The container runtime space gained a slimmer member with the initial 1.0 release of CRI-O. The runtime provides an integration path between Open Containers Initiative (OCI) conformant runtimes and Kubernetes kubelets.
CRI-O, which combines container runtime interface (CRI) with the “O” in OCI, is focused exclusively on the Kubernetes environment. A container runtime provides an application programming interface (API) and tools that abstract low-level technical details in the container.
The CRI-O runtime allows for a container to be run directly from Kubernetes without any changes to code or tooling. Those containers do need to be OCI compliant.
The OCI in July released the first version of its open-source container runtime and image format specification. The specifications support container portability across different implementations, including compliant operating systems and platforms.
Kubernetes was previously tied to specific container runtimes through an interface that required maintenance overhead for the upstream Kubernetes community and vendors building on the platform.
CRI-O works with other OCI-based runtimes like runC and Clear Containers’ runV. Joe Brockmeier, senior evangelist for Linux Containers at Red Hat, said CRI-O should support any OCI-conformant runtime.
CRI-O also uses already established container libraries like containers/storage and containers/image, with networking through the Container Network Interface (CNI) standard.
The initial version is based on the Kubernetes 1.7 release, which was unveiled in late June. CRI-O support was included in the latest Kubernetes 1.8 update late last month. A 1.8 version of the runtime is scheduled to be “released soon” so as to link up numerically with Kubernetes.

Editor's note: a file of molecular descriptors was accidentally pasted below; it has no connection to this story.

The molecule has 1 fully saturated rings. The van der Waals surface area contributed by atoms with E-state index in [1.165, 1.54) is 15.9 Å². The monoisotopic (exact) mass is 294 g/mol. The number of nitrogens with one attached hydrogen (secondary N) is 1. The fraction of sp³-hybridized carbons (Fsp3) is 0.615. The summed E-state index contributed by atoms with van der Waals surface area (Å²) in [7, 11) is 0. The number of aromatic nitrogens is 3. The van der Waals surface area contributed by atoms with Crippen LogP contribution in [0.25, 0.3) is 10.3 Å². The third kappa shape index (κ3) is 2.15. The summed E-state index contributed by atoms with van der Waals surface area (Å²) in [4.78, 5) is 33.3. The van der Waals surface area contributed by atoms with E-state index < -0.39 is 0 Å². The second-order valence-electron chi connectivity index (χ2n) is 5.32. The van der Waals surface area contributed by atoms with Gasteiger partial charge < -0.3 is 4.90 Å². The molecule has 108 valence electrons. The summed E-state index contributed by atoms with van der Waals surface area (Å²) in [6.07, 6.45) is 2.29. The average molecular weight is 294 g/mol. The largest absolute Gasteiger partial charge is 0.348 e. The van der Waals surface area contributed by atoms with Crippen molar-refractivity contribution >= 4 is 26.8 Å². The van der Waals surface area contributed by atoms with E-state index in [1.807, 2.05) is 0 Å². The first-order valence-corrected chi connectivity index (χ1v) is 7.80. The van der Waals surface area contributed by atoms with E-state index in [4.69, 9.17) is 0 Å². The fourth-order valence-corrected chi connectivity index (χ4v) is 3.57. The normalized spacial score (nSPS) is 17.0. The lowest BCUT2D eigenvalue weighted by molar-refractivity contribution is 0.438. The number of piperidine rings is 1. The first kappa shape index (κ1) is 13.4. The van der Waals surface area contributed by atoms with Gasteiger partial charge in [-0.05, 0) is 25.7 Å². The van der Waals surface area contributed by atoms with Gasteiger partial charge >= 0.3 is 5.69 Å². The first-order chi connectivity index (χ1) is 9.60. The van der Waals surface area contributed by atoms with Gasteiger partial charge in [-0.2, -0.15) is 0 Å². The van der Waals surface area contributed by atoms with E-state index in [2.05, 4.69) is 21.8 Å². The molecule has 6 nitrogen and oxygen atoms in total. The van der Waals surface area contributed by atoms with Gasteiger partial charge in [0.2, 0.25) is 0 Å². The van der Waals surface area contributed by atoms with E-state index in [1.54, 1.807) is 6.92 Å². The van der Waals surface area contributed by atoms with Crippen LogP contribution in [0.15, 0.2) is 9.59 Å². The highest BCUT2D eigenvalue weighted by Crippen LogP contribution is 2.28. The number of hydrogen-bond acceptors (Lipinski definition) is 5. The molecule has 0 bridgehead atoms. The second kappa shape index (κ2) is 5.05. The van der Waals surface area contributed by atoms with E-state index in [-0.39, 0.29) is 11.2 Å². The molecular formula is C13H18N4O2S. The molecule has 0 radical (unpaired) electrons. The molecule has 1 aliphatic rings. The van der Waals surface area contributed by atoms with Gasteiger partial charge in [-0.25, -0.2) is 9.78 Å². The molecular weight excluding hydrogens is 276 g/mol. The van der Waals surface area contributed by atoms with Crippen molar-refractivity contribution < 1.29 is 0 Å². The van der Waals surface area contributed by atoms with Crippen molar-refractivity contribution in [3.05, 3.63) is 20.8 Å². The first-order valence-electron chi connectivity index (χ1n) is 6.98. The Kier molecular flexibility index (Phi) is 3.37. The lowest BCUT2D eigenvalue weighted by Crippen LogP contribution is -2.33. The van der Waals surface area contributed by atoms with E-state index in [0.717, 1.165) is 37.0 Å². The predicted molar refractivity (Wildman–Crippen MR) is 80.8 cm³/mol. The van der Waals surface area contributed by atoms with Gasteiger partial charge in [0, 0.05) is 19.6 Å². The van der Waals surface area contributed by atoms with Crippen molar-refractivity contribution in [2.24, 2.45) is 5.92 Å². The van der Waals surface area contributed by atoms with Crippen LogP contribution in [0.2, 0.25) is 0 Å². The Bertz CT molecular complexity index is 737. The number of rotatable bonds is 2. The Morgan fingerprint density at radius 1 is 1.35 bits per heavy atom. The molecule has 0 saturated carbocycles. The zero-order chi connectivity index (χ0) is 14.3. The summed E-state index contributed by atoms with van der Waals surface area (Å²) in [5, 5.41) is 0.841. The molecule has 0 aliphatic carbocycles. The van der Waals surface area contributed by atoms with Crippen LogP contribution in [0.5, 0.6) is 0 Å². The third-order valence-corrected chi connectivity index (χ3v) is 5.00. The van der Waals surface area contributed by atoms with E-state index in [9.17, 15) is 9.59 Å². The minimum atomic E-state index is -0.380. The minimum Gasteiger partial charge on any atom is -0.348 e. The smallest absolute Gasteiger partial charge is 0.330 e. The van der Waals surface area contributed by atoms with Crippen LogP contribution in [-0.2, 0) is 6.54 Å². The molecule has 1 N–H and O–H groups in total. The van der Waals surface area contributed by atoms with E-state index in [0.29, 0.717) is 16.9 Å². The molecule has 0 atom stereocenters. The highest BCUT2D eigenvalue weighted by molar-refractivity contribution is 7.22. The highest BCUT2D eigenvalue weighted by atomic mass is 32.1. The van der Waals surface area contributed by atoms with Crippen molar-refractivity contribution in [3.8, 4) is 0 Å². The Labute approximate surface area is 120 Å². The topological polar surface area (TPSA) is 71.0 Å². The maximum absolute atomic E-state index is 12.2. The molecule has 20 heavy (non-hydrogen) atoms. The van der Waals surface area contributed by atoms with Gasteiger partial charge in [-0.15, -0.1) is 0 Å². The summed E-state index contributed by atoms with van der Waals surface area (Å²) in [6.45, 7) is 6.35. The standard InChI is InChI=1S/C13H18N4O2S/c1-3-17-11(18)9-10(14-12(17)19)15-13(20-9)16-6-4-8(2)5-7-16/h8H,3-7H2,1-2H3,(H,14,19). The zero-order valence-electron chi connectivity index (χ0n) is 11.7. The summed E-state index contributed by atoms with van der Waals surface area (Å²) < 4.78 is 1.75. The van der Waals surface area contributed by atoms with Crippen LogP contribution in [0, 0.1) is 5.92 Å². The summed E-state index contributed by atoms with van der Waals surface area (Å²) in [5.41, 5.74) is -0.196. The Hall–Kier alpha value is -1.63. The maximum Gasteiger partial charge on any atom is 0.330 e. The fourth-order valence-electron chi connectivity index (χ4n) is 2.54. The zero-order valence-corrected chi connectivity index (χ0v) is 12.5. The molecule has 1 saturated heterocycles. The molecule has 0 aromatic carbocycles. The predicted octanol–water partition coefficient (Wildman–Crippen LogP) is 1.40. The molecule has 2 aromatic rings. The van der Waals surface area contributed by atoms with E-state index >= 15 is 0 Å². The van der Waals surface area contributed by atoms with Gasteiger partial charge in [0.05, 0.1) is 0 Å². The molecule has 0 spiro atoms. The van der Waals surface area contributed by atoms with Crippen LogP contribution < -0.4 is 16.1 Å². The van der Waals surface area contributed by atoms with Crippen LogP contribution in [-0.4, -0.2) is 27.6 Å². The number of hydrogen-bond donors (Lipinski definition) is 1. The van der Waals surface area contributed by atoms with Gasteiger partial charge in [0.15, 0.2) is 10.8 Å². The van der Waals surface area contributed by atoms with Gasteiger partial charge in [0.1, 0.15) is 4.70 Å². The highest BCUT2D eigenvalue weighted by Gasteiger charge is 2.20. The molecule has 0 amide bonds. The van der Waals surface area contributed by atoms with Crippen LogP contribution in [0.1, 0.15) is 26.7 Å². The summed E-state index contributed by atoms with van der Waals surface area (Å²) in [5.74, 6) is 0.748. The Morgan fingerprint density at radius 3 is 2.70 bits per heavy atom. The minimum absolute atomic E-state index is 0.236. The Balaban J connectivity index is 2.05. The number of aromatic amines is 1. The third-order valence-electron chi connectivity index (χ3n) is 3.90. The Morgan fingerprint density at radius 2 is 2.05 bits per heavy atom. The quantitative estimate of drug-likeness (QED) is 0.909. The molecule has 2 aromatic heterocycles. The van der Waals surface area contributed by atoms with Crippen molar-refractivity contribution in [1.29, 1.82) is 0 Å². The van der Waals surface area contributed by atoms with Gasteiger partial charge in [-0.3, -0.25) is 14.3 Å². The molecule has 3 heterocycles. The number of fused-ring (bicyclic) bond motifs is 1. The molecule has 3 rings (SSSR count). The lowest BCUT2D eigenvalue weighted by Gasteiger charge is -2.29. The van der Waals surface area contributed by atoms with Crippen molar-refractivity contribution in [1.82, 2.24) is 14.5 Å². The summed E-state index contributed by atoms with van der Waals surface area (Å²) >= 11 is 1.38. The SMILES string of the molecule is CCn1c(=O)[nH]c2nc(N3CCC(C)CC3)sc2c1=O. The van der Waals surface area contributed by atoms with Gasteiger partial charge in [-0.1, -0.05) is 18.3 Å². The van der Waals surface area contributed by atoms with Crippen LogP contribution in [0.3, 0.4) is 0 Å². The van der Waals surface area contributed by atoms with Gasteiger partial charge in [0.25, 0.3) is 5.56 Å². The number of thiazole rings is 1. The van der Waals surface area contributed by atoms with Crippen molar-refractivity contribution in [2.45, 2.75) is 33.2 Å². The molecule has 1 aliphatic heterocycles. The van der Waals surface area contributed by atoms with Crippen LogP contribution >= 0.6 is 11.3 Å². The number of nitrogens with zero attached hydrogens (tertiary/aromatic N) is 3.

Slim and Trim
Daniel Walsh, a consulting engineer at Red Hat, in a blog post on the 1.0 release described CRI-O as being different from other runtime options by not attempting to do much.
“We did not want to pull all of the locking and container state into memory like some other container runtimes have, which prevents other processes on the system being able to work with images and storage,” he wrote. Walsh added the smaller footprint allows for better Kubernetes performance compared with other container runtimes.
The runtime supports OCI container images and is an alternative to Docker’s Moby or containerd, though the CRI-O community plans to contribute to the Moby project.
“CRI-O uses OCI technology, both in terms of the runtime spec and image spec,” explained OCI Director Chris Aniszczyk. “This is similar to what containerd does, it embeds OCI technology and essentially containerd/CRI-O are competitive OCI implementations.”
Containerd is an open source project developed by Docker Inc. and donated to the Cloud Native Compute Foundation (CNCF). CRI-O is also a CNCF project, and is part of the Kubernetes incubator.
CRI-O is open to all via GitHub, with Red Hat’s OpenShift set to be one of the early adopters of the new release. The upcoming OpenShift 3.7 platform is using the release, with plans to move some of its larger user base off of upstream Docker and to CRI-O over the next month.
Work on CRI-O began more than a year ago under the guise of the Open Container Initiative Daemon (OCID). The initial focus was to develop a dedicated Kubernetes CRI to run OCI-compliant containers.
“We felt at the time that the upstream Docker project was changing too quickly and was making Kubernetes unstable,” Walsh wrote. “We felt that perhaps by simplifying the container runtime we could do better.”
The Cloud Foundry Foundation last week updated its Kubo project into the new Cloud Foundry Container Runtime (CFCR), which is the standard CFF approach for deploying containers using Bosh and Kubernetes.